At first glance, the Ooni Volt 12 looks like a practical all-season pizza oven that can be used both indoors and outdoors. In reality, it’s a temperamental, high-end tool that’s hard to live with if you’re not a pizza fanatic. But if you are, it’s worth every cent.
The Volt 12 is the first electric pizza oven from Ooni, which has enjoyed international success for several years with its gas, coal and wood-fired outdoor pizza ovens. Volt 12 is designed to be used both indoors and outdoors, although it should not be left outside all winter. The price is twice as high as a similar outdoor oven from Ooni, and then you have to imagine the charming flames yourself.
But if you’re imagining a glorified pizza stone, think again. It’s like comparing a go-kart to a racing car.
The quality is top notch
Ooni Volt 12 oozes quality. The construction is large and cannot be hidden away, and it is not mistaken for a small combi oven.
The oven is operated using three swivelling wheels that click comfortably. The first wheel is a timer that adds 30 seconds per click and beeps when the time has elapsed. The wheel in the centre selects the temperature, and the last wheel controls the heat distribution between the heating elements at the top and bottom of the oven. It’s simply the right way round. There’s no app or distracting elements. Inside the oven you’ll find Ooni’s 33.7 cm baking stone, which is illuminated by a reddish lamp that casts an almost divine light over your supper.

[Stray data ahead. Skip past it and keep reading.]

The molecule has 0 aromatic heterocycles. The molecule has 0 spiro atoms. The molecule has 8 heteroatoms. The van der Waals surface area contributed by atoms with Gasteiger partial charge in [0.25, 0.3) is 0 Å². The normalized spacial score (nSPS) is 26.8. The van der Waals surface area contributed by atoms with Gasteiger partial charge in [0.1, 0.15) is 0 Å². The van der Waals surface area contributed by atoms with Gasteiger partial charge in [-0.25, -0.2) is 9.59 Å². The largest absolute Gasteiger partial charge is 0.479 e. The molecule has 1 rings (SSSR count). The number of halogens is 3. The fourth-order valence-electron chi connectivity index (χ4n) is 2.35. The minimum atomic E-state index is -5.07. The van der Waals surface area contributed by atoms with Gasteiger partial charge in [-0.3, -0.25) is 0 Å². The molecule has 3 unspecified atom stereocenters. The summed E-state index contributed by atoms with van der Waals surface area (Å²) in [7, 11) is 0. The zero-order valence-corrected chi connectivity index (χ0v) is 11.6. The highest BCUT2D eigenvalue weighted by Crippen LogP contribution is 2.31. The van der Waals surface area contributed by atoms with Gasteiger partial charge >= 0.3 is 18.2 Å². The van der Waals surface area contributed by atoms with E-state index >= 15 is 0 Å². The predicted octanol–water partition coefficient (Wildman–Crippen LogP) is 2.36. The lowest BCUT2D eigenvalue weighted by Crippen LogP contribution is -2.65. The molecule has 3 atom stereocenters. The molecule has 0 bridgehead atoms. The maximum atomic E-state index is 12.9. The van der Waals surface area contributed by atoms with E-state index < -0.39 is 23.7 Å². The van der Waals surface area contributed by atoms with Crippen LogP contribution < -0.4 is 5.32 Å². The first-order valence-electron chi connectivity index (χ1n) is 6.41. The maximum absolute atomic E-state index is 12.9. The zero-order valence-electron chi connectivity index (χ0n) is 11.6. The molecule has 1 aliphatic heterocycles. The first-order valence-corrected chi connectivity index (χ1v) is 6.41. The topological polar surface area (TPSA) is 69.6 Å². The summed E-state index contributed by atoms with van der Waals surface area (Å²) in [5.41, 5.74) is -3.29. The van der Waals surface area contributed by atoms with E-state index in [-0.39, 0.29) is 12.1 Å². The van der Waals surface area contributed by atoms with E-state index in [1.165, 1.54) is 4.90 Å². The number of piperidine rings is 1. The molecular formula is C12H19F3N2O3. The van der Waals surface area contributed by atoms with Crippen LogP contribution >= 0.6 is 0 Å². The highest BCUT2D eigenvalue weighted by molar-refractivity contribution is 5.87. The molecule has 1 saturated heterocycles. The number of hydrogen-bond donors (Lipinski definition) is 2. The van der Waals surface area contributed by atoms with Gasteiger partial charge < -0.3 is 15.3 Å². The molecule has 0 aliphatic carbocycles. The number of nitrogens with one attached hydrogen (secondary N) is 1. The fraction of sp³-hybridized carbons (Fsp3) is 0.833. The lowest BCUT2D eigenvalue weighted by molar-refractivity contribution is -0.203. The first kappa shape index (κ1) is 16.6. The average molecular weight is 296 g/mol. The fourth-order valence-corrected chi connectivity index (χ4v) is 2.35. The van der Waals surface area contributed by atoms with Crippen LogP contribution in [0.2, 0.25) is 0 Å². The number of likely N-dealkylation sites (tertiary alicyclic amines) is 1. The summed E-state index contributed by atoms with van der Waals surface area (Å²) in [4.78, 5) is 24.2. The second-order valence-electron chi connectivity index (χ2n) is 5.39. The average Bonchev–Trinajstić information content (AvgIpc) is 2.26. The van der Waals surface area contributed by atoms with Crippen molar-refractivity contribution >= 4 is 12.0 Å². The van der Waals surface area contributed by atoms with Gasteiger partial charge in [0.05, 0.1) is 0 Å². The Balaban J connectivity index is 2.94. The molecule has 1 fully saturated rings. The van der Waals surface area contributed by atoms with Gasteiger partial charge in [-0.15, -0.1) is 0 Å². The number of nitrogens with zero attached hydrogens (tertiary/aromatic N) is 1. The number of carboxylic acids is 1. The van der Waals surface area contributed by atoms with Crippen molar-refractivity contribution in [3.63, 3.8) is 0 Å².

When it comes to muscle, Ooni promises that the pizza oven can reach 450 degrees in 20 minutes and that a pizza can be made in 90 seconds. Whilst that’s technically 50 degrees colder and about 30 seconds slower than their wood-fired ovens, I’d describe that achievement as more than adequate.
It should be impossible!
One of the fundamental laws of cooking is that your food is only as good as the ingredients it’s made from. But the Volt 12 doesn’t care about laws. It happily transforms your miserable leftover ham slices, canned tomatoes and store-bought dough into a feast of flavour.
When tested with homemade dough and quality ingredients, the results were of course far better, but it was shocking to realise how good quality the Volt 12 delivers even under the most difficult conditions.